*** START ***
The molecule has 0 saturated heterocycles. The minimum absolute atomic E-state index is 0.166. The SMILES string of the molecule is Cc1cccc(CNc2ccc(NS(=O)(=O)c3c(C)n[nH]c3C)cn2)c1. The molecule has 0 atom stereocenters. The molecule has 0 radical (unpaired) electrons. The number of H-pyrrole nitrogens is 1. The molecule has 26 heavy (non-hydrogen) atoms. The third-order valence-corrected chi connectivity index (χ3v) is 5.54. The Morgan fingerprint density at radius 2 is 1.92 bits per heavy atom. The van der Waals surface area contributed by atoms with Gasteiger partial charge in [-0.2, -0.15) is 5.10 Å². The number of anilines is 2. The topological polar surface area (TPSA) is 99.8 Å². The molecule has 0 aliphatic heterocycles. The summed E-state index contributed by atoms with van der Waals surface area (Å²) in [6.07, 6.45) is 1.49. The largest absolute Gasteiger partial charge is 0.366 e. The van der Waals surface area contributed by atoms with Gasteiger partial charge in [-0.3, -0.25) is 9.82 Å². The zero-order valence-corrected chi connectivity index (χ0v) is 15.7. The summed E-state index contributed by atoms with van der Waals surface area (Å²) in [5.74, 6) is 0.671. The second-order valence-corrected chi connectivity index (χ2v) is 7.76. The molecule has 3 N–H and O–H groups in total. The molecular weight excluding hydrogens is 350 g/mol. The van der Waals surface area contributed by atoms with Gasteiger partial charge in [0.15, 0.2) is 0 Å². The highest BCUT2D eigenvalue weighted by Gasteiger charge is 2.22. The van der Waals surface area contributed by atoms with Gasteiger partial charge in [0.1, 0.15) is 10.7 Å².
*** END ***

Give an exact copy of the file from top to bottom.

The molecule has 0 saturated heterocycles. The minimum absolute atomic E-state index is 0.166. The SMILES string of the molecule is Cc1cccc(CNc2ccc(NS(=O)(=O)c3c(C)n[nH]c3C)cn2)c1. The molecule has 0 atom stereocenters. The molecule has 0 radical (unpaired) electrons. The number of H-pyrrole nitrogens is 1. The molecule has 26 heavy (non-hydrogen) atoms. The third-order valence-corrected chi connectivity index (χ3v) is 5.54. The Morgan fingerprint density at radius 2 is 1.92 bits per heavy atom. The van der Waals surface area contributed by atoms with Gasteiger partial charge in [-0.2, -0.15) is 5.10 Å². The number of anilines is 2. The topological polar surface area (TPSA) is 99.8 Å². The molecule has 0 aliphatic heterocycles. The summed E-state index contributed by atoms with van der Waals surface area (Å²) in [6.07, 6.45) is 1.49. The largest absolute Gasteiger partial charge is 0.366 e. The van der Waals surface area contributed by atoms with Gasteiger partial charge in [-0.3, -0.25) is 9.82 Å². The zero-order valence-corrected chi connectivity index (χ0v) is 15.7. The summed E-state index contributed by atoms with van der Waals surface area (Å²) in [5.74, 6) is 0.671. The second-order valence-corrected chi connectivity index (χ2v) is 7.76. The molecule has 3 N–H and O–H groups in total. The molecular weight excluding hydrogens is 350 g/mol. The van der Waals surface area contributed by atoms with Gasteiger partial charge in [0.15, 0.2) is 0 Å². The highest BCUT2D eigenvalue weighted by Gasteiger charge is 2.22. The van der Waals surface area contributed by atoms with Gasteiger partial charge in [0.1, 0.15) is 10.7 Å².